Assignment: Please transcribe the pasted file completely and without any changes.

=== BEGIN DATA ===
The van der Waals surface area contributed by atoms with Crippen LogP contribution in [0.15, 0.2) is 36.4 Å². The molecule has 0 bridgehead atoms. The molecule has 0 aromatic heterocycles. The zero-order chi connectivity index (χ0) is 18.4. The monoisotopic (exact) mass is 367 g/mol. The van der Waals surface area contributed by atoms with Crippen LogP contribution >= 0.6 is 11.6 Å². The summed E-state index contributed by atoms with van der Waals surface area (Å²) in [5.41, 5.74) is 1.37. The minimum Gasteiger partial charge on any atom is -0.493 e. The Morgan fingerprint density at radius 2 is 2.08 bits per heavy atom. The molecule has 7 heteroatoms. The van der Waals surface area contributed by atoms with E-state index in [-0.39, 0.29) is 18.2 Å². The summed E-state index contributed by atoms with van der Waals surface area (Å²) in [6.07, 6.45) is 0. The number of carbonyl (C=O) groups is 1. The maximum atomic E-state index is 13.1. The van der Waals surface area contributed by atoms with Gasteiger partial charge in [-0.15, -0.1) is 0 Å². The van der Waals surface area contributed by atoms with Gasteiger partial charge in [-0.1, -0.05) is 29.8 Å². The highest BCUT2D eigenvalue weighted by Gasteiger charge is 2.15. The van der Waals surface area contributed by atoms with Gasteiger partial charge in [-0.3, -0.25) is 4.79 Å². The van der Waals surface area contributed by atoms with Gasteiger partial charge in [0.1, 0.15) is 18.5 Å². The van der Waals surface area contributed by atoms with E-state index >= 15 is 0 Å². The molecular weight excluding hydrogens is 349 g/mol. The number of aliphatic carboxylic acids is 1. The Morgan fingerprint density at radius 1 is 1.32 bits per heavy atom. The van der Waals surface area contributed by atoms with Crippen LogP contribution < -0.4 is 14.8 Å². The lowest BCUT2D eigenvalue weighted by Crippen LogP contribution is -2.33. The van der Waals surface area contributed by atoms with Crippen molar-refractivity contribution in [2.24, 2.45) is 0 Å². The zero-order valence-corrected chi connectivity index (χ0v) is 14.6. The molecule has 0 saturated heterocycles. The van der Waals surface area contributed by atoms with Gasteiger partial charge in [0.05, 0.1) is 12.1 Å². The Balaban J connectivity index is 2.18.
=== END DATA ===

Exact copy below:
The van der Waals surface area contributed by atoms with Crippen LogP contribution in [0.15, 0.2) is 36.4 Å². The molecule has 0 bridgehead atoms. The molecule has 0 aromatic heterocycles. The zero-order chi connectivity index (χ0) is 18.4. The monoisotopic (exact) mass is 367 g/mol. The van der Waals surface area contributed by atoms with Crippen LogP contribution >= 0.6 is 11.6 Å². The summed E-state index contributed by atoms with van der Waals surface area (Å²) in [5.41, 5.74) is 1.37. The minimum Gasteiger partial charge on any atom is -0.493 e. The Morgan fingerprint density at radius 2 is 2.08 bits per heavy atom. The molecule has 7 heteroatoms. The van der Waals surface area contributed by atoms with E-state index in [-0.39, 0.29) is 18.2 Å². The summed E-state index contributed by atoms with van der Waals surface area (Å²) in [6.07, 6.45) is 0. The number of carbonyl (C=O) groups is 1. The maximum atomic E-state index is 13.1. The van der Waals surface area contributed by atoms with Gasteiger partial charge in [-0.15, -0.1) is 0 Å². The van der Waals surface area contributed by atoms with Gasteiger partial charge in [-0.1, -0.05) is 29.8 Å². The highest BCUT2D eigenvalue weighted by Gasteiger charge is 2.15. The van der Waals surface area contributed by atoms with Gasteiger partial charge in [-0.3, -0.25) is 4.79 Å². The van der Waals surface area contributed by atoms with Gasteiger partial charge in [0.1, 0.15) is 18.5 Å². The van der Waals surface area contributed by atoms with E-state index >= 15 is 0 Å². The molecular weight excluding hydrogens is 349 g/mol. The number of aliphatic carboxylic acids is 1. The Morgan fingerprint density at radius 1 is 1.32 bits per heavy atom. The van der Waals surface area contributed by atoms with Crippen LogP contribution < -0.4 is 14.8 Å². The lowest BCUT2D eigenvalue weighted by Crippen LogP contribution is -2.33. The van der Waals surface area contributed by atoms with Crippen molar-refractivity contribution in [2.24, 2.45) is 0 Å². The zero-order valence-corrected chi connectivity index (χ0v) is 14.6. The molecule has 0 saturated heterocycles. The van der Waals surface area contributed by atoms with Gasteiger partial charge in [0.05, 0.1) is 12.1 Å². The Balaban J connectivity index is 2.18.